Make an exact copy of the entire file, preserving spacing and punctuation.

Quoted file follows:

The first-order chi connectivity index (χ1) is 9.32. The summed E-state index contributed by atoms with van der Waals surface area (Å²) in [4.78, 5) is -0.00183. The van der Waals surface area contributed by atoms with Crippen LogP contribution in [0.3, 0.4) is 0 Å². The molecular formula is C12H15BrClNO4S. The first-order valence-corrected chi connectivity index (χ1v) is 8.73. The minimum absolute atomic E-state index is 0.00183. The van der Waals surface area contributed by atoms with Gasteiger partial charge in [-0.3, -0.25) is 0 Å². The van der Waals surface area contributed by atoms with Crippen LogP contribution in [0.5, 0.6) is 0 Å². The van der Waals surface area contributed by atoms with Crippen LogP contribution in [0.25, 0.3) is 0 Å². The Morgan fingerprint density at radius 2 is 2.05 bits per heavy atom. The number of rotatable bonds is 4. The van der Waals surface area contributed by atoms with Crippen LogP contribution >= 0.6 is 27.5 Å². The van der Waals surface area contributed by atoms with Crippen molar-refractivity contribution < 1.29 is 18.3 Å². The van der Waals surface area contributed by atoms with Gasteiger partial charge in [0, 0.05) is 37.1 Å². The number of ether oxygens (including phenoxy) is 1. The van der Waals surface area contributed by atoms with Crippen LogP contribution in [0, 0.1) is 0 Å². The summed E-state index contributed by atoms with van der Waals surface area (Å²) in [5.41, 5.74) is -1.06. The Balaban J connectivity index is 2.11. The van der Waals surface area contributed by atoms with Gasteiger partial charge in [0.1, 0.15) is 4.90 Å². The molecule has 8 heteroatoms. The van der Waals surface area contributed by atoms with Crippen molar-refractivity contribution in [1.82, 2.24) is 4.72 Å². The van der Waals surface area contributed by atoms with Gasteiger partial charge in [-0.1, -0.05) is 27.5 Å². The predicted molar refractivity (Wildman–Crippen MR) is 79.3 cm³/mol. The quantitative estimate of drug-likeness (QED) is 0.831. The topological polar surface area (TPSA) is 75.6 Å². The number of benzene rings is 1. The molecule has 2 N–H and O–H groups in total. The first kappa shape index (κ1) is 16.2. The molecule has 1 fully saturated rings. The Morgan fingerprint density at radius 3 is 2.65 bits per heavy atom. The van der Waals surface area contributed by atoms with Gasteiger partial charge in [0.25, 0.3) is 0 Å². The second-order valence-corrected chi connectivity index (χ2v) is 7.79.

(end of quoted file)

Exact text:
The first-order chi connectivity index (χ1) is 9.32. The summed E-state index contributed by atoms with van der Waals surface area (Å²) in [4.78, 5) is -0.00183. The van der Waals surface area contributed by atoms with Crippen LogP contribution in [0.3, 0.4) is 0 Å². The molecular formula is C12H15BrClNO4S. The first-order valence-corrected chi connectivity index (χ1v) is 8.73. The minimum absolute atomic E-state index is 0.00183. The van der Waals surface area contributed by atoms with Gasteiger partial charge in [-0.3, -0.25) is 0 Å². The van der Waals surface area contributed by atoms with Crippen LogP contribution in [0.5, 0.6) is 0 Å². The van der Waals surface area contributed by atoms with Crippen LogP contribution in [0.25, 0.3) is 0 Å². The Morgan fingerprint density at radius 2 is 2.05 bits per heavy atom. The number of rotatable bonds is 4. The van der Waals surface area contributed by atoms with Crippen LogP contribution >= 0.6 is 27.5 Å². The van der Waals surface area contributed by atoms with Crippen molar-refractivity contribution < 1.29 is 18.3 Å². The van der Waals surface area contributed by atoms with Gasteiger partial charge in [0, 0.05) is 37.1 Å². The number of ether oxygens (including phenoxy) is 1. The van der Waals surface area contributed by atoms with Crippen LogP contribution in [0, 0.1) is 0 Å². The summed E-state index contributed by atoms with van der Waals surface area (Å²) in [5.41, 5.74) is -1.06. The Balaban J connectivity index is 2.11. The van der Waals surface area contributed by atoms with Gasteiger partial charge in [0.1, 0.15) is 4.90 Å². The molecule has 8 heteroatoms. The van der Waals surface area contributed by atoms with Crippen molar-refractivity contribution in [1.82, 2.24) is 4.72 Å². The van der Waals surface area contributed by atoms with Gasteiger partial charge in [-0.1, -0.05) is 27.5 Å². The predicted molar refractivity (Wildman–Crippen MR) is 79.3 cm³/mol. The quantitative estimate of drug-likeness (QED) is 0.831. The topological polar surface area (TPSA) is 75.6 Å². The number of benzene rings is 1. The molecule has 2 N–H and O–H groups in total. The first kappa shape index (κ1) is 16.2. The molecule has 1 fully saturated rings. The Morgan fingerprint density at radius 3 is 2.65 bits per heavy atom. The van der Waals surface area contributed by atoms with Gasteiger partial charge in [0.25, 0.3) is 0 Å². The second-order valence-corrected chi connectivity index (χ2v) is 7.79.